Saturday, January 8, 2011
Pat Conroy's New Book--A Great Read
The book traces his love affair with books. It all began when his Mother, who did not have a chance to go to college, was a reader. When he was five years old his mother began to read Gone With the Wind, of all things, to him. He said early he learned of the power and authority of fiction from those early readings.
Conroy was a voracious reader but this volume is much than a-books-that-I –have-read-list. He writes about the people along the way that took the time to listen to him, to encourage him and put books in his hands. There was an English teacher, Mr. Norris who opened up a whole new world to this high school student. He took Conroy under his wing and took him to fine restaurants, taught him what forks, spoons and knives went where and how you should eat. He introduced him to Archibald Rutledge, the poet laureate of South Carolina. In 1994 when Conroy was to address the Booksellers Convention he flew Mr. Norris out to the convention first class. And when Conroy spoke he saluted his old teacher. This story might trigger something in your own imagination as it did mine. I remember some teachers in my own life that took the time to listen, that open the windows and introduced me to a world I had never known. One wonders where we would be with those who stopped and listened and cared.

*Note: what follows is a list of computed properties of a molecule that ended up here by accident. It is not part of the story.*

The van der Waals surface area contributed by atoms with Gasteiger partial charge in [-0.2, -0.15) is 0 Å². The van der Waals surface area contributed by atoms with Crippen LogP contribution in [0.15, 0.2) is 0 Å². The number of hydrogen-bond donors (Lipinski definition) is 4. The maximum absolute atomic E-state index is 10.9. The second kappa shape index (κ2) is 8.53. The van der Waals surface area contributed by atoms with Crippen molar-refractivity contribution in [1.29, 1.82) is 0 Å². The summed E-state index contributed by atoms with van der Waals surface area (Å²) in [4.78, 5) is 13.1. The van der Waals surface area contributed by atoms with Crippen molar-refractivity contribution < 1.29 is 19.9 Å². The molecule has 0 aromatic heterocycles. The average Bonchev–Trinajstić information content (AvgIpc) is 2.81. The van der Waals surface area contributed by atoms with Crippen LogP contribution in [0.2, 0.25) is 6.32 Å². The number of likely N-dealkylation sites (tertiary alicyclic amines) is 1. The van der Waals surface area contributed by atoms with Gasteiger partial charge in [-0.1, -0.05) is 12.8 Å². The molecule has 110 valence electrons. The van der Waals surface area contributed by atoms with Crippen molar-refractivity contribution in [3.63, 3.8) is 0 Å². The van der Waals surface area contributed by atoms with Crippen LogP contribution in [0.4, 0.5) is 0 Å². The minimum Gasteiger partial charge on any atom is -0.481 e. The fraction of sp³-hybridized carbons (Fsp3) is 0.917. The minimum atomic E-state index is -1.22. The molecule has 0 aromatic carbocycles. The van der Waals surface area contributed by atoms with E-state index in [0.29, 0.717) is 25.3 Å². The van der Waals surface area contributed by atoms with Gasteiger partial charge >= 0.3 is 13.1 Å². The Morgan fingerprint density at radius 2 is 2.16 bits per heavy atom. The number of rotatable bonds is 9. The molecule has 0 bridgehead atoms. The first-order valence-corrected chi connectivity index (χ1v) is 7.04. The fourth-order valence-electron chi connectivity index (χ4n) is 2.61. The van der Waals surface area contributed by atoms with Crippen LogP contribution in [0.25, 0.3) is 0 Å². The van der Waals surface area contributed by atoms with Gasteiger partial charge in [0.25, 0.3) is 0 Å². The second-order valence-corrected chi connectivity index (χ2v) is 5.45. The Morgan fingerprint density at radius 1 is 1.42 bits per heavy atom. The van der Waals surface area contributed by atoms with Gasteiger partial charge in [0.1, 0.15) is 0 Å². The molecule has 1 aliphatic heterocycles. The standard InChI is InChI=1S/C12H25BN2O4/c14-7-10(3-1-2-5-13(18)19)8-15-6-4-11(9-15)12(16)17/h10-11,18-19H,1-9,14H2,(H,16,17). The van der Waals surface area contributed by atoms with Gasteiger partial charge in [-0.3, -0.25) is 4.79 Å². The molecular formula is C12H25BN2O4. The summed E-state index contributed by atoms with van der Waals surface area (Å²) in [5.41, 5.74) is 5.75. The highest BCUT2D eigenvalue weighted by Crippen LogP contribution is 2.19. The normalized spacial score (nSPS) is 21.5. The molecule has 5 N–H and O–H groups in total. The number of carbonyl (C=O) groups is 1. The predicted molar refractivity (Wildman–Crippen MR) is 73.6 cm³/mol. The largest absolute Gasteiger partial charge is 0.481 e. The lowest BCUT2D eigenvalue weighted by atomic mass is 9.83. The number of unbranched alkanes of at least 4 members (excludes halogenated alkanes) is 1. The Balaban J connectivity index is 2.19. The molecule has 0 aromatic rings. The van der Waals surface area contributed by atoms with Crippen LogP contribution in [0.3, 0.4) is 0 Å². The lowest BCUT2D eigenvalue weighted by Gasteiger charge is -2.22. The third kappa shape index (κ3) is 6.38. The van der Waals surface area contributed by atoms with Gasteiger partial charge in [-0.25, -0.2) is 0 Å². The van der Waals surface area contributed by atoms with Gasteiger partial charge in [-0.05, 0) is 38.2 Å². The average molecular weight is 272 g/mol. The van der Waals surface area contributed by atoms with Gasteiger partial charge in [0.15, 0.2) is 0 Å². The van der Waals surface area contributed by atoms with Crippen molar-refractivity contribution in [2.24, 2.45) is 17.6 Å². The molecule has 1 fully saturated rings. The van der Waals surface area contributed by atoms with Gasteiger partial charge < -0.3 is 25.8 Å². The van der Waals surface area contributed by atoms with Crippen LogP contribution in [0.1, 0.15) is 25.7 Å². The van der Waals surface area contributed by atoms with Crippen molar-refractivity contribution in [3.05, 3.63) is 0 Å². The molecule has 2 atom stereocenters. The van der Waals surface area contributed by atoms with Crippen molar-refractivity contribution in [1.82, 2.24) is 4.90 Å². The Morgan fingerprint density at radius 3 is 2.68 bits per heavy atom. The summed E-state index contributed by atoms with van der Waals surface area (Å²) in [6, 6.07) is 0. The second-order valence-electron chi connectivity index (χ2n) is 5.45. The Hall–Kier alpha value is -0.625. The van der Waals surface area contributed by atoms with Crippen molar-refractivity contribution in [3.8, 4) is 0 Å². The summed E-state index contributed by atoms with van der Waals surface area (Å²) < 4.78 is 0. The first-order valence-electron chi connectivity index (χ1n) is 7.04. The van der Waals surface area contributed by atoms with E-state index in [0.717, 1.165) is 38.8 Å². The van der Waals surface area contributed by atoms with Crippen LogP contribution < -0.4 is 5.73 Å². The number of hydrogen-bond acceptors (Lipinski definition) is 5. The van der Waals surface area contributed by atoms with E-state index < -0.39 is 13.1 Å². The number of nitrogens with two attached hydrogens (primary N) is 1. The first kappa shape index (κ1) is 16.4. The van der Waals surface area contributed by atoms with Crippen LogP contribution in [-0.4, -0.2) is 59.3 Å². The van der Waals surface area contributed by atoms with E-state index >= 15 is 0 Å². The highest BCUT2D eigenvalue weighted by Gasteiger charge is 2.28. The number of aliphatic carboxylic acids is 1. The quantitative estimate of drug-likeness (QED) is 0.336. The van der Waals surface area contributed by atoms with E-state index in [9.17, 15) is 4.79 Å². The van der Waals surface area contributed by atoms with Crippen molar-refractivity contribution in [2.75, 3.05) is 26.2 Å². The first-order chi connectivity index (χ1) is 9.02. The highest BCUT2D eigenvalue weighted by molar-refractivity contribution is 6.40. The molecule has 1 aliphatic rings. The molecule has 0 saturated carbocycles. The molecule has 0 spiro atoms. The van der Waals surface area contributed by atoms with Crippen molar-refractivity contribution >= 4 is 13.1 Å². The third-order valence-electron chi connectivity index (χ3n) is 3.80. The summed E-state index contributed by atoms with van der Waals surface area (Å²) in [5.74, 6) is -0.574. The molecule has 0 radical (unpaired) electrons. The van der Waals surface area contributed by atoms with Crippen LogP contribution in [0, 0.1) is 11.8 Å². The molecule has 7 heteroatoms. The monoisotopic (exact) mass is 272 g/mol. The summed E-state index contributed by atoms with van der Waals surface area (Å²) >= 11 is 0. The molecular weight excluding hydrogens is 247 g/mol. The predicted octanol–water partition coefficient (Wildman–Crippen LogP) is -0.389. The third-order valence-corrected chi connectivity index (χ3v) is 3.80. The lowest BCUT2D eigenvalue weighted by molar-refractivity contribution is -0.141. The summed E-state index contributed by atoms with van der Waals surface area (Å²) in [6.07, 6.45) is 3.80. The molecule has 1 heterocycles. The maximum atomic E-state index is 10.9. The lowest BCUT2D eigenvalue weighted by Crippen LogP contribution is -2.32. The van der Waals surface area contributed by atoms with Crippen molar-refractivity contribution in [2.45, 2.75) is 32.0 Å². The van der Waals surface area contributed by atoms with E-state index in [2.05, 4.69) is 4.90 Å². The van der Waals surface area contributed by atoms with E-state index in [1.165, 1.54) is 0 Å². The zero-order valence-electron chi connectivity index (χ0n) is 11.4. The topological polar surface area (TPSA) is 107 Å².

This book takes us through much of Conroy’s life and how books played such a part at every junction of his journey. He writes beautifully about libraries and bookshops and people along the way. Thomas Wolfe influenced him greatly as did James Dickey and a great host of others. I had a friend that used to say there were God-guided books that came into our lives at just the right time. I’ve thought about that sentence a lot through the years because like Conroy and so many others I have found life taking a different direction because of a book that fell into my lap when I needed it most.
One of the last chapters is this moving book is entitled, “Why I write.” Conroy says that he writes to explain his life to himself. Who was it, Kafka maybe that said that a good book is an axe that chops away the frozen sea within us. Conroy says he wrote because he loved the sound of words that he first began to learn from his Mother with her gorgeous Southern accent. Early on Conroy writes that he set for himself the endless task of reading and incorporating books of great vision.
Mr. Norris, Pat Conroy’s English teacher lay dying in a Columbia (SC) hospital. The last thing he ever said to the student he was most proud of was: “Tell me a story.” Mr. Norris would have loved this book. It tells a story which takes the reader down his or her own memory lane where we just might remember our own stories, places and faces that have changed our lives. Read this good book and see for yourself.